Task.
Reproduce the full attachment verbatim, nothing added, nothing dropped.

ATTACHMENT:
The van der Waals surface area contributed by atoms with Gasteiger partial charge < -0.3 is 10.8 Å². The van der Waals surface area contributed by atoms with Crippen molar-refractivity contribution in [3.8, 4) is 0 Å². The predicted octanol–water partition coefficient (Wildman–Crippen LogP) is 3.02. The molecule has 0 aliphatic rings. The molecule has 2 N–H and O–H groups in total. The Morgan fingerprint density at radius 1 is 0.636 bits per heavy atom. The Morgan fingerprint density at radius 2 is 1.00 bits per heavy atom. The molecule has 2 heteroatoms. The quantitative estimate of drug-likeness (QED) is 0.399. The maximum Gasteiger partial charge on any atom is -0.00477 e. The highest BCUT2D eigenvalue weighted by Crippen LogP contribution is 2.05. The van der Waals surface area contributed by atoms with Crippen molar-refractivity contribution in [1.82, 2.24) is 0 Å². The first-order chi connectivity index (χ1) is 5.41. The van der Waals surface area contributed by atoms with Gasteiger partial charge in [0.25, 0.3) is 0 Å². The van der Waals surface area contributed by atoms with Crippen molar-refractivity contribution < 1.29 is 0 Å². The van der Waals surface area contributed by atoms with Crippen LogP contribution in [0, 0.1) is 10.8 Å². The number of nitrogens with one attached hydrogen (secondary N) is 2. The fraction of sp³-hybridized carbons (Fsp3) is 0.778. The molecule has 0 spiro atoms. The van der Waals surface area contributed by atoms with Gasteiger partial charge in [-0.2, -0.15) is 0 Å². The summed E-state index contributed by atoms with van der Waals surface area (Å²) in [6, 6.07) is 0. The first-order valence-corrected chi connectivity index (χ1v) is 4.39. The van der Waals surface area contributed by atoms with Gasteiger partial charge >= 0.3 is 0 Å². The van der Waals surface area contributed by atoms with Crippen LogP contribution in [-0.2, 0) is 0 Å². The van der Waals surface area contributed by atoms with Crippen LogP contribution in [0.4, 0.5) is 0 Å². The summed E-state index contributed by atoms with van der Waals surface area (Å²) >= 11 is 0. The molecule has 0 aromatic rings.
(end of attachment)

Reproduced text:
The van der Waals surface area contributed by atoms with Gasteiger partial charge < -0.3 is 10.8 Å². The van der Waals surface area contributed by atoms with Crippen molar-refractivity contribution in [3.8, 4) is 0 Å². The predicted octanol–water partition coefficient (Wildman–Crippen LogP) is 3.02. The molecule has 0 aliphatic rings. The molecule has 2 N–H and O–H groups in total. The Morgan fingerprint density at radius 1 is 0.636 bits per heavy atom. The Morgan fingerprint density at radius 2 is 1.00 bits per heavy atom. The molecule has 2 heteroatoms. The quantitative estimate of drug-likeness (QED) is 0.399. The maximum Gasteiger partial charge on any atom is -0.00477 e. The highest BCUT2D eigenvalue weighted by Crippen LogP contribution is 2.05. The van der Waals surface area contributed by atoms with Crippen molar-refractivity contribution in [1.82, 2.24) is 0 Å². The first-order chi connectivity index (χ1) is 5.41. The van der Waals surface area contributed by atoms with Gasteiger partial charge in [0.25, 0.3) is 0 Å². The van der Waals surface area contributed by atoms with Crippen molar-refractivity contribution < 1.29 is 0 Å². The van der Waals surface area contributed by atoms with Crippen LogP contribution in [0, 0.1) is 10.8 Å². The number of nitrogens with one attached hydrogen (secondary N) is 2. The fraction of sp³-hybridized carbons (Fsp3) is 0.778. The molecule has 0 spiro atoms. The van der Waals surface area contributed by atoms with Gasteiger partial charge in [-0.2, -0.15) is 0 Å². The summed E-state index contributed by atoms with van der Waals surface area (Å²) in [6, 6.07) is 0. The first-order valence-corrected chi connectivity index (χ1v) is 4.39. The van der Waals surface area contributed by atoms with Gasteiger partial charge >= 0.3 is 0 Å². The van der Waals surface area contributed by atoms with Crippen LogP contribution in [-0.2, 0) is 0 Å². The van der Waals surface area contributed by atoms with Crippen LogP contribution in [0.4, 0.5) is 0 Å². The summed E-state index contributed by atoms with van der Waals surface area (Å²) >= 11 is 0. The molecule has 0 aromatic rings.